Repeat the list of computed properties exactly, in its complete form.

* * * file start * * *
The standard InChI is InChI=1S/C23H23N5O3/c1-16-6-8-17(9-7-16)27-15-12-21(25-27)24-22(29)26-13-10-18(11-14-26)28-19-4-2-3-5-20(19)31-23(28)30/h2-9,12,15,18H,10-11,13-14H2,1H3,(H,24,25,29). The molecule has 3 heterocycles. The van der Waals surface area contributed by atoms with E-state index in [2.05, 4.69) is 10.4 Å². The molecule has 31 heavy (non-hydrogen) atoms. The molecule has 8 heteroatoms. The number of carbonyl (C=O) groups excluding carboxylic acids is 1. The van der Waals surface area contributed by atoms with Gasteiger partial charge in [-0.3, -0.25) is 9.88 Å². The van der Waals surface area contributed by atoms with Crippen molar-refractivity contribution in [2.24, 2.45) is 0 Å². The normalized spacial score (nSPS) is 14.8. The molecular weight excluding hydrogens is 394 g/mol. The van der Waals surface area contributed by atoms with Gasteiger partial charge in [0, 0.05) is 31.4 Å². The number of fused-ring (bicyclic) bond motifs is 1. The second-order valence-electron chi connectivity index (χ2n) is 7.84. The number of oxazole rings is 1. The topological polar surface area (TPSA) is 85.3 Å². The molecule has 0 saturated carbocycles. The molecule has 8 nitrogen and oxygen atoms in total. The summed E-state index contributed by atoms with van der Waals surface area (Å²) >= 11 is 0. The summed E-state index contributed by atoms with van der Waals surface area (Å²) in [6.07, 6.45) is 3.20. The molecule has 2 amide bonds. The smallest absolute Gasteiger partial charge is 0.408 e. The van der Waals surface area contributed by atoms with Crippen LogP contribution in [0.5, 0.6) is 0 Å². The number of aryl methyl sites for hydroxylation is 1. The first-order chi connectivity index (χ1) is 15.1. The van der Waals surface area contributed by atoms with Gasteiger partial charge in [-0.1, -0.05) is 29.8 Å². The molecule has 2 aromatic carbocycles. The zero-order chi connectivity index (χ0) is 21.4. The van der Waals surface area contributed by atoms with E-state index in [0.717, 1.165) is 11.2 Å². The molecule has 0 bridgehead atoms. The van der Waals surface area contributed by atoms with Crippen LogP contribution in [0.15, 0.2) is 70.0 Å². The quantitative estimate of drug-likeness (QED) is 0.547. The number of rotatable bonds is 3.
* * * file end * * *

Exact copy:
The standard InChI is InChI=1S/C23H23N5O3/c1-16-6-8-17(9-7-16)27-15-12-21(25-27)24-22(29)26-13-10-18(11-14-26)28-19-4-2-3-5-20(19)31-23(28)30/h2-9,12,15,18H,10-11,13-14H2,1H3,(H,24,25,29). The molecule has 3 heterocycles. The van der Waals surface area contributed by atoms with E-state index in [2.05, 4.69) is 10.4 Å². The molecule has 31 heavy (non-hydrogen) atoms. The molecule has 8 heteroatoms. The number of carbonyl (C=O) groups excluding carboxylic acids is 1. The van der Waals surface area contributed by atoms with Gasteiger partial charge in [-0.3, -0.25) is 9.88 Å². The van der Waals surface area contributed by atoms with Crippen molar-refractivity contribution in [2.24, 2.45) is 0 Å². The normalized spacial score (nSPS) is 14.8. The molecular weight excluding hydrogens is 394 g/mol. The van der Waals surface area contributed by atoms with Gasteiger partial charge in [0, 0.05) is 31.4 Å². The number of fused-ring (bicyclic) bond motifs is 1. The second-order valence-electron chi connectivity index (χ2n) is 7.84. The number of oxazole rings is 1. The topological polar surface area (TPSA) is 85.3 Å². The molecule has 0 saturated carbocycles. The molecule has 8 nitrogen and oxygen atoms in total. The summed E-state index contributed by atoms with van der Waals surface area (Å²) >= 11 is 0. The summed E-state index contributed by atoms with van der Waals surface area (Å²) in [6.07, 6.45) is 3.20. The molecule has 2 amide bonds. The smallest absolute Gasteiger partial charge is 0.408 e. The van der Waals surface area contributed by atoms with Crippen LogP contribution in [0.5, 0.6) is 0 Å². The number of aryl methyl sites for hydroxylation is 1. The first-order chi connectivity index (χ1) is 15.1. The van der Waals surface area contributed by atoms with Gasteiger partial charge in [-0.1, -0.05) is 29.8 Å². The molecule has 2 aromatic carbocycles. The zero-order chi connectivity index (χ0) is 21.4. The van der Waals surface area contributed by atoms with E-state index in [0.717, 1.165) is 11.2 Å². The molecule has 0 bridgehead atoms. The van der Waals surface area contributed by atoms with Crippen LogP contribution in [0.15, 0.2) is 70.0 Å². The quantitative estimate of drug-likeness (QED) is 0.547. The number of rotatable bonds is 3.